Europeans arrived to settle in the Mudgee district in February 1822, initially bringing cattle to graze. Sheep were gradually introduced as more land grants were taken up along the Cudgegong and its tributary creeks. However, the wrinkly sheep of the 1800s, based on the imported Spanish merino, were vastly different to the sheep bred today. Many of the pastoral properties established by the district’s pioneer families developed into respected merino studs: the Lue Estate, Havilah, Biraganbil and Rawdon. By the mid 1800s Mudgee sheep were highly sought after and many daughter studs were established all over Australia based on Mudgee bloodlines, and particularly from the Havilah sheep of brilliant but secretive studmaster Nicholas Paget Bayly whose woolmark NPB/MUDGEE is still used by the White family, owners of Havilah since 1881.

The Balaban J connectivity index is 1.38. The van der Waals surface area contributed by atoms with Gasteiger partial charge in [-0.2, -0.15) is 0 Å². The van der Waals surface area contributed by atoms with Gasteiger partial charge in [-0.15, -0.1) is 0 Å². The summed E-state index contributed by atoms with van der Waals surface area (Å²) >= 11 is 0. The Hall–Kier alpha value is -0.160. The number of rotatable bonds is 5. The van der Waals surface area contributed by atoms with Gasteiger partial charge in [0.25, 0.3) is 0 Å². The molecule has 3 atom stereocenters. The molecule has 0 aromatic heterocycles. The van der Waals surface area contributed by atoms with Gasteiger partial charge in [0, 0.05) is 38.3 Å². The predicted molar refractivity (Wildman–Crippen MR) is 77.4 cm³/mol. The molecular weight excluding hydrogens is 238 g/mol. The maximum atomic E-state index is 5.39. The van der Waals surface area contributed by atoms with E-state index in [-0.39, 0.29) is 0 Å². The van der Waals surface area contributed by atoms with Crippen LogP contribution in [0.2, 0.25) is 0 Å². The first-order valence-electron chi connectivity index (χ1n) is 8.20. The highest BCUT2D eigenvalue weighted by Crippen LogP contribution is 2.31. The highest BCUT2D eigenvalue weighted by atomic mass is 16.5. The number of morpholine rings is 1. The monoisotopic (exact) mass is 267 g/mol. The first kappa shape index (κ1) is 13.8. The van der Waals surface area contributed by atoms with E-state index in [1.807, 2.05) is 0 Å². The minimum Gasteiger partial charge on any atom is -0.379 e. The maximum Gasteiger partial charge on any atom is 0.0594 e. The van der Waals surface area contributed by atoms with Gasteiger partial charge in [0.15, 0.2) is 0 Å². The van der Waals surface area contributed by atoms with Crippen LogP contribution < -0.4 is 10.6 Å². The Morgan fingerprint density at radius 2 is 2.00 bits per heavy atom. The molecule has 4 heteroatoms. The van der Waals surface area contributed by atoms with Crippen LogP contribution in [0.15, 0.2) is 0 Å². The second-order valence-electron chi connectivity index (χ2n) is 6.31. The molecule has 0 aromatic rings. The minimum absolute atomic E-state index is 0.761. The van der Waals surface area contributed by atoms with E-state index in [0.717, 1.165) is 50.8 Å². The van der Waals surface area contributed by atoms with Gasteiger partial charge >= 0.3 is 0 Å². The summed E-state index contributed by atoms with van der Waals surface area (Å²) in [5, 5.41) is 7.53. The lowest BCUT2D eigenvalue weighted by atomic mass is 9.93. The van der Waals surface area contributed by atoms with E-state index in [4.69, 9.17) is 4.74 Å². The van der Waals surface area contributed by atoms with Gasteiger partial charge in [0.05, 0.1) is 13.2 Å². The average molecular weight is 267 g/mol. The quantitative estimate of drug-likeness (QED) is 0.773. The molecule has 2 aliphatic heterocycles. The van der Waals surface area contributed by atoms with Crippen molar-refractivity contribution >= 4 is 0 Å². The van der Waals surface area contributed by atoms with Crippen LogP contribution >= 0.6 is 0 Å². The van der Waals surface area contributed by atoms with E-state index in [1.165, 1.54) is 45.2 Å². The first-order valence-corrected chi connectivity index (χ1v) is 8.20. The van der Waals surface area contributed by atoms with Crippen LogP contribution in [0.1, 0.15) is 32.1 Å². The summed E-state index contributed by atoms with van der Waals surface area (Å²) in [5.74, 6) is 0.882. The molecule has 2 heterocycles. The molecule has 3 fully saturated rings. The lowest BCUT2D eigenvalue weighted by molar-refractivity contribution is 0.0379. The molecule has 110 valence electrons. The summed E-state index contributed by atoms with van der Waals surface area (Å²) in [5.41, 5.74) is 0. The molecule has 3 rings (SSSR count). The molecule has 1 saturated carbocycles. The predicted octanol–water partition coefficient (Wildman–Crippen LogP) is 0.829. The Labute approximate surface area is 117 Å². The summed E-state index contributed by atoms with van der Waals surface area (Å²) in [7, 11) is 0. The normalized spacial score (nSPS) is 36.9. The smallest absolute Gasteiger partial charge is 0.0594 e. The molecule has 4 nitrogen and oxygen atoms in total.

The dominance of the Cox family – descendants of William Cox, builder of the first road over the Blue Mountains, pioneer sheep breeder and builder – in the history of Mudgee woolgrowing was also significant. Brothers Charles Clarendon Cox (Broombee) and James Dalrymple Cox (Cullenbone) were supreme in sheepbreeding circles in the 1800s, while their brothers Frederick and Alexander (Wallinga) and George Henry (Burrundulla) also conducted influential studs. Unusually for the times, Frederick’s widow, Mary Hannah, successfully ran the Wallinga stud in the late 1800s and early 1900s.

Although the Mudgee district today is far more diversified agriculturally, woolgrowing is still a significant local industry, particularly noted for producing superfine fleeces in the hill country of Hargraves, Windeyer and Pyramul.

John Broadley